>Adam, of chapter two, as Dick Fischer has demonstrated to my satisfaction, was
>a historical person, created within the last 10,000 years, and introduced into
>an already-peopled world. The people that preceded Adam were the descendants
>of the "adam" of chapter one. Of course Adam bore the image of God, but it
>did not originate with him. What did originate with Adam and Eve went far
>beyond the image of God, into the beginning of a new higher relationship with
>God, a covenantal relationship, a relationship that was to eventuate in the
>redemption of the human race in the second Adam, Jesus Christ.
While I appreciate Dick's efforts and his raising of an important
possibility, I do not like the way such a view divides the human race into
two. My wife is a decendant of Adam under this point of view, I am not.
This is a perfect basis for people looking down on each other. Rather than
unifying the human race, it divides it.
>and significance of Adam in chapter two would never have been discovered by
>naturalistic, materialistic science. Without God's revelation we would not
>have known about Adam the head of a redemptive lineage of human beings.
>To make Adam of chapter two the head of the human (adamic) lineage of chapter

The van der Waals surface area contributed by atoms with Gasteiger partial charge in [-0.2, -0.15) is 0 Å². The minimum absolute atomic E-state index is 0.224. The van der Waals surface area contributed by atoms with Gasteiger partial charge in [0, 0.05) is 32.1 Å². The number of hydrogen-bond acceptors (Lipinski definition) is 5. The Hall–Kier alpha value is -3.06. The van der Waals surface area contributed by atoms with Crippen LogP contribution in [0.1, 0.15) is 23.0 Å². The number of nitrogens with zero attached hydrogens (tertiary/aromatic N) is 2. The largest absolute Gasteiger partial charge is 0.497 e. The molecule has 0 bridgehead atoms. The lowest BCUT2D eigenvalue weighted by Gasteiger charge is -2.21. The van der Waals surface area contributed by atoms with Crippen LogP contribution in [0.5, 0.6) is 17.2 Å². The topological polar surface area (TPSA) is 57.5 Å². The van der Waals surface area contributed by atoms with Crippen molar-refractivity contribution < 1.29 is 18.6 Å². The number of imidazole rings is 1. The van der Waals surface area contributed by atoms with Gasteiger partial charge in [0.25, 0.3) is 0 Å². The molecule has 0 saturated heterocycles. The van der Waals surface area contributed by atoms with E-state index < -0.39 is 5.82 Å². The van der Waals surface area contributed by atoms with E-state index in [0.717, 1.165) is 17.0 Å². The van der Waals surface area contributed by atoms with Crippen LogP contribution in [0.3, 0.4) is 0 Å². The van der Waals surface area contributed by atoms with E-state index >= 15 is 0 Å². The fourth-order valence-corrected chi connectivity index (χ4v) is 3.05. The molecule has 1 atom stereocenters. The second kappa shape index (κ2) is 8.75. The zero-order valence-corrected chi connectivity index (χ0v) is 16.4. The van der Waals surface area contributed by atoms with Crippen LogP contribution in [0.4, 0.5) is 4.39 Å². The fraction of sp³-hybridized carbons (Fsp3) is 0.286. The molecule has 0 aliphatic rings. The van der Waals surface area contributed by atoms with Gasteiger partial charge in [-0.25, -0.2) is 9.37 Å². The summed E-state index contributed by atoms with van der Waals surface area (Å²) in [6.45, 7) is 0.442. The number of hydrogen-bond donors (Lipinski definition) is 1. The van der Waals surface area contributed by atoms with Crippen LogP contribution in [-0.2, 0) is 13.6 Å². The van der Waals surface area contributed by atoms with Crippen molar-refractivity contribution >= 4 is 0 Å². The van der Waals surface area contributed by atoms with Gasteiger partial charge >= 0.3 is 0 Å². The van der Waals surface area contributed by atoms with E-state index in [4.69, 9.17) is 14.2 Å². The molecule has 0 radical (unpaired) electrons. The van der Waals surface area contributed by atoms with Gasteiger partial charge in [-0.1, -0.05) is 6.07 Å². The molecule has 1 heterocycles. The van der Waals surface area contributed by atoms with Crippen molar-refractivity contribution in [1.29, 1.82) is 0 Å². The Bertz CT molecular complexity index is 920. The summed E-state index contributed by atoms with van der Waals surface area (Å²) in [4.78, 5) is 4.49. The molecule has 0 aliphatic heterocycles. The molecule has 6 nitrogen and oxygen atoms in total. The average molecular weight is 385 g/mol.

>one is to introduce all kinds of unnecessary problems. The biblical problems
>I have cited above. The other major one is where does Adam's fatherhood
>begin? Since he was able to speak and name animals, he would have had to come
>after the enlarged Broca area was formed in *Homo habilis* the necessary brain
>structure for speech. Do you agree? This area of the brain probably did not
>develop overnight, so some very early human beings with slowly developing
>Broca areas or no Broca areas must have preceded him. Was he the father of
>pre-Broca humans? Or was he created with a preformed Broca area? Or you may
>have another alternative.
I probably should point out a view that Terrence Deacon suggests in The
Symbolic Species. He believes that Broca's area is the result of language
not the cause of it. In that view, Australopithecus would have spoken.
Adam, Apes, and Anthropology: Finding the Soul of Fossil Man
Foundation, Fall and Flood